An administrative change refers to a change in the way that government business is allocated between agencies. It is also known as machinery-of-government change. Administrative change often happens after elections, but it can also occur at other times. There are four types of administrative change:
When any of these happen, the records relating to those business activities need to go to the agency that will be doing the work. When the government privatises or outsources agencies or business, the issue of transferring ownership of records also arises.
The basic principle to remember with any administrative change is that records follow business. Records relating to the business that is being transferred should go to the agency that will be continuing the work. Agencies that are losing business need to surrender control and transfer records to the agencies that are gaining the business.
If the records are maintained in electronic systems, formal arrangements regarding access, security, compatibility and servicing contracts must be agreed to between the losing and gaining agencies. This could include handing over storage media (eg magnetic tapes or optical disks) or computer systems to the gaining agency.
If there is little or no compatibility between the electronic systems of the respective agencies, transfer could be complicated. For example, the losing agency may be required to provide some form of contractual service to the gaining agency to maintain an electronic system.
The following guidelines will assist agencies that need to lose or gain records. These guidelines are not format-specific, they apply to all records that have been created as a result of business, irrespective of whether they are paper-based or digital.
For records purposes, an agency 'controls' the records that document the business or functions it undertakes and is known as the 'controlling agency'.
The Archives will seek input from controlling agencies when making decisions about the management of records that have been transferred to the Archives, including custody, access and disposal. For advice on how to retrieve or view records that have been transferred to the Archives, see Access to records held by the Archives.
If a series of records has some items in it controlled by one agency and other items are controlled by another agency, you can either:
keep the series intact and formally arrange for one agency to hold the records on behalf of the other, recognising that one agency controls certain items and the other agency controls the others.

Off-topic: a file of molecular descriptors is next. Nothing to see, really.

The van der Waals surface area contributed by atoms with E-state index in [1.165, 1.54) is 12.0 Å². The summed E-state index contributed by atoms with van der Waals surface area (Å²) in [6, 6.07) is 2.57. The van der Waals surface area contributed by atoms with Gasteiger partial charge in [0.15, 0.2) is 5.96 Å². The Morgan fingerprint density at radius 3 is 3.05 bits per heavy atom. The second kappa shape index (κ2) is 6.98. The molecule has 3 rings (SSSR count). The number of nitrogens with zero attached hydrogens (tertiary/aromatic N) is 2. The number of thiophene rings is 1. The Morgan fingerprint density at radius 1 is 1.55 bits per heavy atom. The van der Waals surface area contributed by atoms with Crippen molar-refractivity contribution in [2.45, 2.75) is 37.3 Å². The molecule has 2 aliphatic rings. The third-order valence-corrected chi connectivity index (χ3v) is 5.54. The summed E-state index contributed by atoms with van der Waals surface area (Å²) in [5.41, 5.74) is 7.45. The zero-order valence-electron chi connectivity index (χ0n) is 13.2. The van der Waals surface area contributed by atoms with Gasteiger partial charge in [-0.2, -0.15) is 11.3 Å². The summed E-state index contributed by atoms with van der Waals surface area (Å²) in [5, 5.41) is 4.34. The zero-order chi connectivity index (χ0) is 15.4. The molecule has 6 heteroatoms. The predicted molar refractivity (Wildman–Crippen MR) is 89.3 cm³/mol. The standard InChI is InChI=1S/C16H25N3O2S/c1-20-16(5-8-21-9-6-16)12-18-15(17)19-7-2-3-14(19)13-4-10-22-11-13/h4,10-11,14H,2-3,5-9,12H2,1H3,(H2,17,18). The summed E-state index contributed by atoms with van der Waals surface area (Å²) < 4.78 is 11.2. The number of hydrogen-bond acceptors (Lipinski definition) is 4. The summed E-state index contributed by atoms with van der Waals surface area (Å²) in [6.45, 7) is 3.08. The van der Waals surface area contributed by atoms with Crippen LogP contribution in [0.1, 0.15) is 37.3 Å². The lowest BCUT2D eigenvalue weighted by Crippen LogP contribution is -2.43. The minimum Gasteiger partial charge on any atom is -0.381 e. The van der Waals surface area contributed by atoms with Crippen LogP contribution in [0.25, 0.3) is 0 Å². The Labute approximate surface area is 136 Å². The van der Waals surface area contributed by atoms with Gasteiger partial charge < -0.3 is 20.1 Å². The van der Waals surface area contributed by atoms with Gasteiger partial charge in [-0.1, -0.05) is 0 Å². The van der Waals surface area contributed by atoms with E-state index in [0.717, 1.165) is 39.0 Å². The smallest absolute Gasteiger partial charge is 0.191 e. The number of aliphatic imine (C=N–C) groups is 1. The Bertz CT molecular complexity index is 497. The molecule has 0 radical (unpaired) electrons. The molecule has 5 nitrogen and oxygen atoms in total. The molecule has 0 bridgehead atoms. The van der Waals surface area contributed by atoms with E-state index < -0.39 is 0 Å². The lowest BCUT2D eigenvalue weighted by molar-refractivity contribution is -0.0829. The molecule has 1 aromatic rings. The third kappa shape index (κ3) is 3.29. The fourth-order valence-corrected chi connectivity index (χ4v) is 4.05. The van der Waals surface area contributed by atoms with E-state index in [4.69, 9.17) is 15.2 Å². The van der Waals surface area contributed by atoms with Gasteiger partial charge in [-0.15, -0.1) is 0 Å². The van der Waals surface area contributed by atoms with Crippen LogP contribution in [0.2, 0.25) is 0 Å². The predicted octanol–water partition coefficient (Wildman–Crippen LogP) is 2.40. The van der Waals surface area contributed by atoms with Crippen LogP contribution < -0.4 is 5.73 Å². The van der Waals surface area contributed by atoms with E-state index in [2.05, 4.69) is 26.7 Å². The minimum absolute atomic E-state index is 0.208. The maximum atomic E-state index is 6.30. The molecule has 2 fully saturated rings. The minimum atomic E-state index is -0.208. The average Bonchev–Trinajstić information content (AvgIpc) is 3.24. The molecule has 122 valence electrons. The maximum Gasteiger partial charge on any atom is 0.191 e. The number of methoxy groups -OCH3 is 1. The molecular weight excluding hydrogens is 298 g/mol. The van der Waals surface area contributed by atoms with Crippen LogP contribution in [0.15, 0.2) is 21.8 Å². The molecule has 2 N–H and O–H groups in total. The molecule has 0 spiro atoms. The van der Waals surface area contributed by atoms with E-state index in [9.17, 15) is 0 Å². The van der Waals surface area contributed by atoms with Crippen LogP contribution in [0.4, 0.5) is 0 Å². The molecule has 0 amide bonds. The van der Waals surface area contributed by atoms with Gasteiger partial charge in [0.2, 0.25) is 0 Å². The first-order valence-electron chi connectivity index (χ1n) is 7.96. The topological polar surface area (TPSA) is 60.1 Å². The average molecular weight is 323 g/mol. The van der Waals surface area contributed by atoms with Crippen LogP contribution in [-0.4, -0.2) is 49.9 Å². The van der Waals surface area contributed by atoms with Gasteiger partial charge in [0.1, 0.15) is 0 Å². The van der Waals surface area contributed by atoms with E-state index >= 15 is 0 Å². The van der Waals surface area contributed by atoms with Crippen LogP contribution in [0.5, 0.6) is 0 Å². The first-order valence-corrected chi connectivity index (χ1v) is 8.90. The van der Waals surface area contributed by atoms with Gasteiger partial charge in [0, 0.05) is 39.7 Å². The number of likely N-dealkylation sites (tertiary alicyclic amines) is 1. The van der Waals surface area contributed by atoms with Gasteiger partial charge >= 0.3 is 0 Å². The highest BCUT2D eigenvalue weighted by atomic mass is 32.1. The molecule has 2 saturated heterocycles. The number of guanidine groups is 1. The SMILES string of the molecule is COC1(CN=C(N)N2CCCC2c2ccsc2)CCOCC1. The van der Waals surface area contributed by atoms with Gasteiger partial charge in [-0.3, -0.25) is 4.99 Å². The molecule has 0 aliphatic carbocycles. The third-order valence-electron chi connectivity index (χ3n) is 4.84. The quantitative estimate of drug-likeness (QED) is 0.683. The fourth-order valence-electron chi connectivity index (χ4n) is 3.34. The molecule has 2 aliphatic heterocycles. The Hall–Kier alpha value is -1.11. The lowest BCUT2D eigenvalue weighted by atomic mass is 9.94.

If the series is in the custody of the Archives, we will register both agencies as being controlling agencies.
In rare cases, specific record items may relate to the business or functions of not one but two agencies, and so the two agencies jointly control the records. In such cases, you can either:
In such a case, archival records which have been sentenced against a current records authority should be transferred to the Archives with both agencies being controlling agencies. In these circumstances you should discuss with the Archives the possible transfer of sentenced archival records no longer required for current business use.
During the first week after the revised administrative arrangements orders are issued, agencies should work out what needs to be done to align their information and records management with the new arrangements and contact other agencies where necessary. After a month, agencies should have completed any arrangements for transferring the control of records and, where necessary, made the actual transfer of records.
Gaining agencies will need to consider whether or not there is a previously issued records authority (RA) that covers the records that have been gained. A gaining agency will have a number of options available:
Records authorities issued from July 2000 are available. You may be asked to provide details of your current agency core business and existing practices as background to your query.
Administrative changes usually result in the redevelopment of government websites. As websites are considered a record documenting the interaction between an agency and the Australian public, a snapshot of the old and new sites should be taken and lodged with the National Archives in accordance with entry 1935 of the Administrative Functions Disposal Authority or entry 20329 in AFDA Express General Record Authority (pdf, 401kb).
Further advice on managing web resources is contained in Archiving Websites: Advice and Policy Statement (pdf, 58kb) (doc, 62kb) and Archiving Web Resources: Guidelines for Keeping Records of Web-based Activity in the Commonwealth Government (pdf, 200kb).
Please contact the Agency Service Centre if you have any queries.
The Australian Public Service Commission has produced a publication Implementing Machinery of Government Changes to assist agencies.